The role of the stereotypical fourth liner in hockey has evolved over the last 10 to 15 years from being a goon that was pure intimidation to now being the muscle on the ice that can provide intimidation but also needs to be able to play hockey. There was a time not too long ago where that muscle only played a handful of shifts a game, now you have to be able to play a regular shift if you want to stay employed. You could say they’re the last of the enforcers.
One of those players on the Rochester Americans roster is Dalton Smith. In his second season with Rochester he has the trust of management, coaches, and teammates with his role on the team. He’s a difference maker as well. Carrying over from last season to this season the Amerks have won more games with Dalton Smith in the lineup than they have without him.
Out of 110 possible regular season and playoff games the Amerks have a record of 41-26 with him in the lineup and a record of 16-27 without. This season through 31 games the team is 17-5 when Dalton Smith plays, 2-7 when he doesn’t. During the 2017/2018 season the team was 24-21 with, 14-17 without, and 0-3 in the three playoff games that he was scratched in. (Combine overtime and shootout losses to straight losses)
The winning record is something that Dalton is aware of saying it had been brought up to him and with a smile said, “It’s something to be proud of and hope it continues.”
There’s a lot more that goes into a team winning a hockey game than one player who only has five points (2G+3A) in those 67 games played but it’s enough of a sample size to show he is a difference maker.
Dalton Smith was a second round draft pick by the Columbus Blue Jackets in 2010 and it’s been a bumpy road to this point but he’s carving out his place in the game and showing his value to the lineup. It helps that he has a family that has spent a lot of time playing professional hockey.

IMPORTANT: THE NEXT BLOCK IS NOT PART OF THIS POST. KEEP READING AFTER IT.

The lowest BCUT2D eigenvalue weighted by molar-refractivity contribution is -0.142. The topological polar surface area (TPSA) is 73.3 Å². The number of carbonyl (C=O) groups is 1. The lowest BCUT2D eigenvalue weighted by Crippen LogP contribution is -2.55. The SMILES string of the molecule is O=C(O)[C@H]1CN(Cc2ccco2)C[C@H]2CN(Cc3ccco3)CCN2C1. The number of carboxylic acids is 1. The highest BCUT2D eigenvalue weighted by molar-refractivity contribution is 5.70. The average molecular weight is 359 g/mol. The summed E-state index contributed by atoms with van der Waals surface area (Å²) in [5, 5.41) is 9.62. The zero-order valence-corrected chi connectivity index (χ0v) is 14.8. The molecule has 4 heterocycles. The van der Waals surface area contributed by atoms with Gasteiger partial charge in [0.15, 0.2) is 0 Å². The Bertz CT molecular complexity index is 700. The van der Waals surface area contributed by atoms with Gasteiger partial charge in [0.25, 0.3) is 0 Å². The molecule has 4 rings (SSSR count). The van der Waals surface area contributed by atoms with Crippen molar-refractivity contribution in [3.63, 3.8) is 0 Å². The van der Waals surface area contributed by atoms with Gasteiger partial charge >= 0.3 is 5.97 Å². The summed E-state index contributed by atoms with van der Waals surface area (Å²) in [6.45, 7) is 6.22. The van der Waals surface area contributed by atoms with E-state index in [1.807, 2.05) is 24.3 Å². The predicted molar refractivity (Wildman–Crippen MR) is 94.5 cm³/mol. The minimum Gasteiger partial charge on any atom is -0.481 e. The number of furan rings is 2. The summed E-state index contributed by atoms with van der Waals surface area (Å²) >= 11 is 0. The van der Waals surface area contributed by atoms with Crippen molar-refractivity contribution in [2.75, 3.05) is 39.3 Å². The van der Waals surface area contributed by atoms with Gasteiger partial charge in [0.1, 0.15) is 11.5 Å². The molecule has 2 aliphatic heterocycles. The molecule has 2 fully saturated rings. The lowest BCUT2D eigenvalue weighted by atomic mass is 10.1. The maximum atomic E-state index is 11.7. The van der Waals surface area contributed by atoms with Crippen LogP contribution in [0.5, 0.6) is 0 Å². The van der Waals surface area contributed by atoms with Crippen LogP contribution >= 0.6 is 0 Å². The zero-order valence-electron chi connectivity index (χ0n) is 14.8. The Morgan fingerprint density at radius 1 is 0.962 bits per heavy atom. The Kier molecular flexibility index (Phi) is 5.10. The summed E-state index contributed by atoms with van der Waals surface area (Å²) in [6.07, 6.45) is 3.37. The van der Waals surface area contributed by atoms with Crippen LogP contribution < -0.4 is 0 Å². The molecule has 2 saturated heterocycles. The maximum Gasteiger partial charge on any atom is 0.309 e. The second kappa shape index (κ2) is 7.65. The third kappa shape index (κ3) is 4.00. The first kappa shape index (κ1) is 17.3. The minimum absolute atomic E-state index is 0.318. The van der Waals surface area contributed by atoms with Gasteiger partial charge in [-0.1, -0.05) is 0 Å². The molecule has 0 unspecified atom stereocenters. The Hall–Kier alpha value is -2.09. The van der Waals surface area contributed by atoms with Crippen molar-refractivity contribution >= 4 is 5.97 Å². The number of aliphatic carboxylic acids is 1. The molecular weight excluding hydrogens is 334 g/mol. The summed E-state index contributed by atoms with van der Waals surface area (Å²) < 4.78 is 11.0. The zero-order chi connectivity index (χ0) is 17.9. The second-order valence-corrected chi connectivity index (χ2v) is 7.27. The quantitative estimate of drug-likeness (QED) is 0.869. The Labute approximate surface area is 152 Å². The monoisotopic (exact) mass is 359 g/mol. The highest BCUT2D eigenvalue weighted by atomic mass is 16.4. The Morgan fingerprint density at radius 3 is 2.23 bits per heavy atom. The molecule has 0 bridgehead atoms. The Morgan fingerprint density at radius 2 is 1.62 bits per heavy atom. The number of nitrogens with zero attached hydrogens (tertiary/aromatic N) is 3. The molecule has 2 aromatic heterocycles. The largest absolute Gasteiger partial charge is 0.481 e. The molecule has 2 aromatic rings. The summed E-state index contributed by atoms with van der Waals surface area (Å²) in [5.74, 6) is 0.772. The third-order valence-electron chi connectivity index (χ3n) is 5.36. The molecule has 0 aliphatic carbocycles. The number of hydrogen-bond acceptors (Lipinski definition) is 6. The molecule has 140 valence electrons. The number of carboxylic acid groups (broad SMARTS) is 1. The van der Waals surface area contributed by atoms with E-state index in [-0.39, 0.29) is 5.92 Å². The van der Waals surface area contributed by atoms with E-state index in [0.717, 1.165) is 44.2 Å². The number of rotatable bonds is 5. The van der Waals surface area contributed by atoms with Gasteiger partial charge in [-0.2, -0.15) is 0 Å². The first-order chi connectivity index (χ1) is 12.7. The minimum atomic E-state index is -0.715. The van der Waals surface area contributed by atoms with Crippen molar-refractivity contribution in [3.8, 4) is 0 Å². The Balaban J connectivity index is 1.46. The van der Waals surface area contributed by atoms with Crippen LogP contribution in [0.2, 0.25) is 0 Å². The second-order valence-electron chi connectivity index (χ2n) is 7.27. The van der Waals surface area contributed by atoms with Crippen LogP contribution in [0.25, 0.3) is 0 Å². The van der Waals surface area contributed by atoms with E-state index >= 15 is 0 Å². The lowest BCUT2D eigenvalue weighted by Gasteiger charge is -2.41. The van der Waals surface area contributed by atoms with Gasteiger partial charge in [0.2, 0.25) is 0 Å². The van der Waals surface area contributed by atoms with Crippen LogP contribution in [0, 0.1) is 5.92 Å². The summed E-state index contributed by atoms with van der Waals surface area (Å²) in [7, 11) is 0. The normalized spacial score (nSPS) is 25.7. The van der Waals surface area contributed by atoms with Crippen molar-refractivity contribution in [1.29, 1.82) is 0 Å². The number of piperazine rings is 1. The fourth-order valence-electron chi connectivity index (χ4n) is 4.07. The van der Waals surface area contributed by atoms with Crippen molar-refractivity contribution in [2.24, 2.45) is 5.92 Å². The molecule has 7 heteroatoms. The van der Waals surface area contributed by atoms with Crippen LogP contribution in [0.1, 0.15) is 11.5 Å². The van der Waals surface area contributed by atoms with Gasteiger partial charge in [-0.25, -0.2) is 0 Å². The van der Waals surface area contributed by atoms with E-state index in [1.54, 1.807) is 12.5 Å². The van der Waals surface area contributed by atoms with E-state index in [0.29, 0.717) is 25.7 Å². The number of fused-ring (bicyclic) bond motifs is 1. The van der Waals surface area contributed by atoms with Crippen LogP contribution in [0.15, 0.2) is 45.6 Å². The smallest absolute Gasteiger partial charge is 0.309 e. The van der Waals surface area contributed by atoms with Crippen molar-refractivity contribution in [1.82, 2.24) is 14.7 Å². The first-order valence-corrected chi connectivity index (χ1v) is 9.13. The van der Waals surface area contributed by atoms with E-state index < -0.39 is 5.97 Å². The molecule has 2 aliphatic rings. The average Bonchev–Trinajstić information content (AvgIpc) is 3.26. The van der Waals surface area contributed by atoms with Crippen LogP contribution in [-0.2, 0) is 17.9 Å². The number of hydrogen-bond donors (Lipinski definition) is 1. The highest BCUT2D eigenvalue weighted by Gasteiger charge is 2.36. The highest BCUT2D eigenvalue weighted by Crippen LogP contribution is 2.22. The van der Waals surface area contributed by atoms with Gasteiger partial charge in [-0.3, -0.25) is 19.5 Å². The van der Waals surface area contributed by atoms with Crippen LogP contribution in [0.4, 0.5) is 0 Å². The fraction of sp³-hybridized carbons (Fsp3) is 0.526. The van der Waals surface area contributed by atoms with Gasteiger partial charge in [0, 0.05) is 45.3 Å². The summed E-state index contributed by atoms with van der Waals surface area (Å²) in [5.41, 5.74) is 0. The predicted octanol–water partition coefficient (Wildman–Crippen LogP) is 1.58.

His father Derrick Smith went to the Stanley Cup finals twice with the Philadelphia Flyers in the 1980s over the course of his 10 year NHL career. His uncle Keith Primeau played 15 seasons with four different teams. Another uncle, Wayne Primeau, was a member of the 1996 Calder Cup winning Rochester Americans – the last time the Amerks won the cup. Wayne Primeau played 15 seasons in the NHL with four of those in a Buffalo Sabres jersey. Between his father and uncles, they played in 2,520 NHL games combining both the regular season and playoffs.
“He watches every game and calls me frequently to give me tips and advice. He tells me good or bad what i have to do,” Dalton said when asked about advice he gets from his father. “He played the game for a while and knows what he’s talking about. It’s nice having a reliable source in my ear telling me and keeping me going so it’s awesome.”
When he found out he was going to be playing in Rochester he had talked to Wayne about the city, the different areas, and the Calder Cup. When you don’t have that much control over what city you end up playing in it’s exciting for a player to land in a city where a family member played before and won a championship.